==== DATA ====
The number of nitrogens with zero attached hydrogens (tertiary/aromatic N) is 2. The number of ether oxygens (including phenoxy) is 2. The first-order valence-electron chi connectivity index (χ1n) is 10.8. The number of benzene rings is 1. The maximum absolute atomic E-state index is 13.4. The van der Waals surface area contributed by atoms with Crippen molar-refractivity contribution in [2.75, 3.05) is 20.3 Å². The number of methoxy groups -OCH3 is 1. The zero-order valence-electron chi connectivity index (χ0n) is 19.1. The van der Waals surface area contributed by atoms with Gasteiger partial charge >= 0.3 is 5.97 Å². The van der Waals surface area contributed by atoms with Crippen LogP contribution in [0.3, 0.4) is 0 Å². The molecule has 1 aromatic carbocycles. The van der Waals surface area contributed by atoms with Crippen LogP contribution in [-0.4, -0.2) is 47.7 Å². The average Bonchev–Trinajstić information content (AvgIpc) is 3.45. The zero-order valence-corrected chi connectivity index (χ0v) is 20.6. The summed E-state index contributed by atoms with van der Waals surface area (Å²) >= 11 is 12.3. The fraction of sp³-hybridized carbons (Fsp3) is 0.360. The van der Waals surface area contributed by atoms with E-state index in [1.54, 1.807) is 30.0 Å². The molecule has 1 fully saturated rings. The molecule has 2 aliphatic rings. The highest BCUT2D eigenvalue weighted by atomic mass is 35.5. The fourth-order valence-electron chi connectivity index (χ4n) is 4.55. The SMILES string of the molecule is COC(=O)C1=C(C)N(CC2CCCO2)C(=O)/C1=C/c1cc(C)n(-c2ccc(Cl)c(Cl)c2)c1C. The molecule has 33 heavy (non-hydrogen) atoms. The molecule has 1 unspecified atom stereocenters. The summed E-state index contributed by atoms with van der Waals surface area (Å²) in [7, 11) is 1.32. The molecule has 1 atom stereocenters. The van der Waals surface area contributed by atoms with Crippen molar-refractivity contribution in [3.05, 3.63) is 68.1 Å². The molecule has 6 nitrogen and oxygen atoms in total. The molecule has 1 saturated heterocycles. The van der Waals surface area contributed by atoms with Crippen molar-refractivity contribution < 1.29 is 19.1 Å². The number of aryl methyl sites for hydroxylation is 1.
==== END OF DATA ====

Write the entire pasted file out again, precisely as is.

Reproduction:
The number of nitrogens with zero attached hydrogens (tertiary/aromatic N) is 2. The number of ether oxygens (including phenoxy) is 2. The first-order valence-electron chi connectivity index (χ1n) is 10.8. The number of benzene rings is 1. The maximum absolute atomic E-state index is 13.4. The van der Waals surface area contributed by atoms with Crippen molar-refractivity contribution in [2.75, 3.05) is 20.3 Å². The number of methoxy groups -OCH3 is 1. The zero-order valence-electron chi connectivity index (χ0n) is 19.1. The van der Waals surface area contributed by atoms with Gasteiger partial charge >= 0.3 is 5.97 Å². The van der Waals surface area contributed by atoms with Crippen LogP contribution in [0.3, 0.4) is 0 Å². The molecule has 1 aromatic carbocycles. The van der Waals surface area contributed by atoms with Crippen LogP contribution in [-0.4, -0.2) is 47.7 Å². The average Bonchev–Trinajstić information content (AvgIpc) is 3.45. The zero-order valence-corrected chi connectivity index (χ0v) is 20.6. The summed E-state index contributed by atoms with van der Waals surface area (Å²) >= 11 is 12.3. The fraction of sp³-hybridized carbons (Fsp3) is 0.360. The van der Waals surface area contributed by atoms with E-state index in [1.54, 1.807) is 30.0 Å². The molecule has 1 fully saturated rings. The molecule has 2 aliphatic rings. The highest BCUT2D eigenvalue weighted by atomic mass is 35.5. The fourth-order valence-electron chi connectivity index (χ4n) is 4.55. The SMILES string of the molecule is COC(=O)C1=C(C)N(CC2CCCO2)C(=O)/C1=C/c1cc(C)n(-c2ccc(Cl)c(Cl)c2)c1C. The molecule has 33 heavy (non-hydrogen) atoms. The molecule has 1 unspecified atom stereocenters. The summed E-state index contributed by atoms with van der Waals surface area (Å²) in [7, 11) is 1.32. The molecule has 1 atom stereocenters. The van der Waals surface area contributed by atoms with Crippen molar-refractivity contribution in [3.05, 3.63) is 68.1 Å². The molecule has 6 nitrogen and oxygen atoms in total. The molecule has 1 saturated heterocycles. The van der Waals surface area contributed by atoms with Crippen molar-refractivity contribution < 1.29 is 19.1 Å². The number of aryl methyl sites for hydroxylation is 1.